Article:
Spring planting

A garden is a grand teacher. It teaches patience and careful watchfulness.”
— G. Jekyll

The old adage "bloom where you are planted" rings true at Safe Haven Farms.  Our horticultural program is growing as fast as bean sprout seedlings.  The program has grown from 650 plants to nearly 3,000 in just one year.

They are all lovingly cared for by the farmers under the leadership of Bittersweet's farm specialist, Mike Rogers.  Anyone spending time with mike in the expanded plant house sees the pride and excitement in his eyes as he tends the croups with an intensity of an expectant father.  "It is a little piece of heaven," said Mike.

All plants start from seed, and no chemicals are used in the growing process.  When strong enough to leave the protection of the plant house, they are sold or placed in two of the farm's large hoop houses and the outdoor 50 x 100 foot garden space.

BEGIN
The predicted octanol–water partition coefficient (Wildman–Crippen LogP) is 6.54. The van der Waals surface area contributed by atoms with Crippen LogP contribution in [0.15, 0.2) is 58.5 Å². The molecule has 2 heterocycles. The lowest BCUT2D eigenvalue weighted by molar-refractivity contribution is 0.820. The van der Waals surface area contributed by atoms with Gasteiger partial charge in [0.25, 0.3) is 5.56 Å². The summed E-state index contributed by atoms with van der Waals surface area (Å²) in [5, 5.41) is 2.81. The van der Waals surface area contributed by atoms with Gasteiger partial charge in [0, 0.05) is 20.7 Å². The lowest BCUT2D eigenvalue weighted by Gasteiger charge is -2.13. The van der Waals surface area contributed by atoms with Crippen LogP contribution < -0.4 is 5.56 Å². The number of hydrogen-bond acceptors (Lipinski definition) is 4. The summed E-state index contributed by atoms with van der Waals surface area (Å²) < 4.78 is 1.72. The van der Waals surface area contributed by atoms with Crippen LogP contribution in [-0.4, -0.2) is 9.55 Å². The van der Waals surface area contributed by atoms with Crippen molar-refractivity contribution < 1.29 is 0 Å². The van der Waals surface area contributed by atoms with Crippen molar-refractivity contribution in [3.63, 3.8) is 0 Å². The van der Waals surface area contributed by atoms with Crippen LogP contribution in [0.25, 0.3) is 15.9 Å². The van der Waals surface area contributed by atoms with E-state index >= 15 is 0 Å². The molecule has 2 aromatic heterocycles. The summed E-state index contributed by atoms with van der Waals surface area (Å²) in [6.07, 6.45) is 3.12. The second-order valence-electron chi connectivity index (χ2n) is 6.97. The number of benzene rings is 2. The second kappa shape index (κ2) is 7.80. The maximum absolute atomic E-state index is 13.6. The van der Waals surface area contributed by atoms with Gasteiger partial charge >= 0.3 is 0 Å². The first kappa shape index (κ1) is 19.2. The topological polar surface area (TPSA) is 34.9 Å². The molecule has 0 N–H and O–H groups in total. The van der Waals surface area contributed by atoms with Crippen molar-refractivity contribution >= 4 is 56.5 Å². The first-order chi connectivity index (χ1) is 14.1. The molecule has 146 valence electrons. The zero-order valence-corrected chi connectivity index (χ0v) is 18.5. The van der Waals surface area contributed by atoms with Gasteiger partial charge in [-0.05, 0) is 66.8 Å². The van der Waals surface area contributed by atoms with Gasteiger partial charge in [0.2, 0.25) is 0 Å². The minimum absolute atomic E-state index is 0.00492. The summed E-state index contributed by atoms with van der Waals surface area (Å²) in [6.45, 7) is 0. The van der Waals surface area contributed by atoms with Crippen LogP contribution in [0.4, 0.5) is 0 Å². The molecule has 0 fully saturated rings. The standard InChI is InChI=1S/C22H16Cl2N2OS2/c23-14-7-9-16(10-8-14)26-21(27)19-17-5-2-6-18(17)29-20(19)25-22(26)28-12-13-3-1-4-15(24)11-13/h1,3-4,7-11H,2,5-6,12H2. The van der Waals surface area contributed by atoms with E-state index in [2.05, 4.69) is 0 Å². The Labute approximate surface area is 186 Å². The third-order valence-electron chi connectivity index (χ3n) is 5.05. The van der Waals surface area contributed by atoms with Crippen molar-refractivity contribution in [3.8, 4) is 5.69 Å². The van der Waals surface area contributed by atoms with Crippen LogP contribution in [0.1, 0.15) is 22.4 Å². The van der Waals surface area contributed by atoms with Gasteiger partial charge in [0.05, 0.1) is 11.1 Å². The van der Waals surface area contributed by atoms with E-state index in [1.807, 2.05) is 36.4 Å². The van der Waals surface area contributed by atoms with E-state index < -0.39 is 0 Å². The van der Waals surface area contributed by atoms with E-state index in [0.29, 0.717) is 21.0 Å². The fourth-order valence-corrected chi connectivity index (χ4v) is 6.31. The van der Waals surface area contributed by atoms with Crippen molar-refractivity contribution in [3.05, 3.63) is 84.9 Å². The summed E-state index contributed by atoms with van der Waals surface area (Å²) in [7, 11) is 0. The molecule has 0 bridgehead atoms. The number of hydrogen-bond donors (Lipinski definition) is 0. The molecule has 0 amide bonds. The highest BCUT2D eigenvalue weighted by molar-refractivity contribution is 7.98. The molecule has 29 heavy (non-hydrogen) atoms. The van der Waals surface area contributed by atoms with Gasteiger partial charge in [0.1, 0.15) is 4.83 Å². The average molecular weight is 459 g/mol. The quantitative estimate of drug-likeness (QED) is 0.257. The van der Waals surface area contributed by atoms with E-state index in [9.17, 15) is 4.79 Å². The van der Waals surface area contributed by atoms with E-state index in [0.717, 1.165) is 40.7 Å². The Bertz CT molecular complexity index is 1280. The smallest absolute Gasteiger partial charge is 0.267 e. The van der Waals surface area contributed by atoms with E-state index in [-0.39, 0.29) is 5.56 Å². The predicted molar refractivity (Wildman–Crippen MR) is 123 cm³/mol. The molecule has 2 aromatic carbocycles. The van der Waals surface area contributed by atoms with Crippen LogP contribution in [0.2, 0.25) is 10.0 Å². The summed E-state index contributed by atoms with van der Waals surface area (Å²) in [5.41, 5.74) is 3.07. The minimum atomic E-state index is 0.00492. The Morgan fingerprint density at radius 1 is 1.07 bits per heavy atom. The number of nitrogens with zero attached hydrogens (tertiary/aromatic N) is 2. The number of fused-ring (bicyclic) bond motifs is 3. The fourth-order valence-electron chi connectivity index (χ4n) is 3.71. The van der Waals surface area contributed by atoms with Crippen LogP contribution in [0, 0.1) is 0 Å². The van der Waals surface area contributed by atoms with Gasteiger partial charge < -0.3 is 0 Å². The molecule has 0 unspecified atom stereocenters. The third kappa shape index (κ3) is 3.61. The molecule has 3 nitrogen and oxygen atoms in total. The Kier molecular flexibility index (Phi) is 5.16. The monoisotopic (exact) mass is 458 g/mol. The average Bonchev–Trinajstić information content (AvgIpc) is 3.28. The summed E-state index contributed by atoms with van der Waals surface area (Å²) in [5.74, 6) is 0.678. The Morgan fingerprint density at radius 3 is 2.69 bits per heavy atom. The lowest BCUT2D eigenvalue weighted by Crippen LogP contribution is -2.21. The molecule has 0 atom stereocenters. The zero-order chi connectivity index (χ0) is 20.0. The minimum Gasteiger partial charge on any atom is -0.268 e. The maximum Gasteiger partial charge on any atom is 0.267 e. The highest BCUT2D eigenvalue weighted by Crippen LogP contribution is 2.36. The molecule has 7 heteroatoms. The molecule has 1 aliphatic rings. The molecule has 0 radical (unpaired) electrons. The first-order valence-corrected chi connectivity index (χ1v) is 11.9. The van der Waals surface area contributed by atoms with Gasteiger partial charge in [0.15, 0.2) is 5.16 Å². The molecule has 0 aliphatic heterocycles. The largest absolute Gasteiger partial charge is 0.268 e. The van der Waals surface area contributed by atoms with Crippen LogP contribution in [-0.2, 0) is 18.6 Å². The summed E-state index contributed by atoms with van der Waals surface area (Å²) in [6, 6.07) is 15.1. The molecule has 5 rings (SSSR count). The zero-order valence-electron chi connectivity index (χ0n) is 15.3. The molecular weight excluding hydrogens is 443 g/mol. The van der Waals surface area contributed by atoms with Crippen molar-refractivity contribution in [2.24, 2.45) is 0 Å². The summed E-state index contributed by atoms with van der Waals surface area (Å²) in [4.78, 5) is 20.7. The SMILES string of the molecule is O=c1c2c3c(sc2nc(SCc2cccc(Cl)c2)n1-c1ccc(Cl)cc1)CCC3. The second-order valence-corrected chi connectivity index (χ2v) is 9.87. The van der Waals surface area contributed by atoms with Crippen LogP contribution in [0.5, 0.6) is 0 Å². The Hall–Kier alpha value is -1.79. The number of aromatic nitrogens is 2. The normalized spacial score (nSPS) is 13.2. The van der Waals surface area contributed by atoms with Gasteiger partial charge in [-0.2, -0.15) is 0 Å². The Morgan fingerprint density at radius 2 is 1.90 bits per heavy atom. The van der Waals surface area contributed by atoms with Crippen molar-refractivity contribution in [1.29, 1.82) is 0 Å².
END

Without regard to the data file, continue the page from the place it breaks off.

Three teams of farmers rotate chores during week days, accomplishing such tasks as watering, soil preparation, weeding and transplanting.  mike notes that the participants get a sense of satisfaction as their efforts literally harvest results.  "It's amazing to have people with autism experience their work from planting to growing to harvesting," said Mike.  "They are so excited to watch the process of farm to table and cannot wait to eat the fresh vegetables."

Day program participants, "farmers," learn so much more than productive employment skills.  They are integrating into the community and making more human connections.  Beginning this year, the farmers will supply the nearby McMonigle farm with 1,000 seedlings for planting and harvesting.  Other exciting developments include partnering with local restaurants whose chefs want to support the farm while offering chemical-free local produce to their patrons.

The Pendleton Art Center in Middletown is developing a community within community partnership with the farm in their downtown art space, and Safe Haven Farms produce may be on the menu at the onsite gourmet café.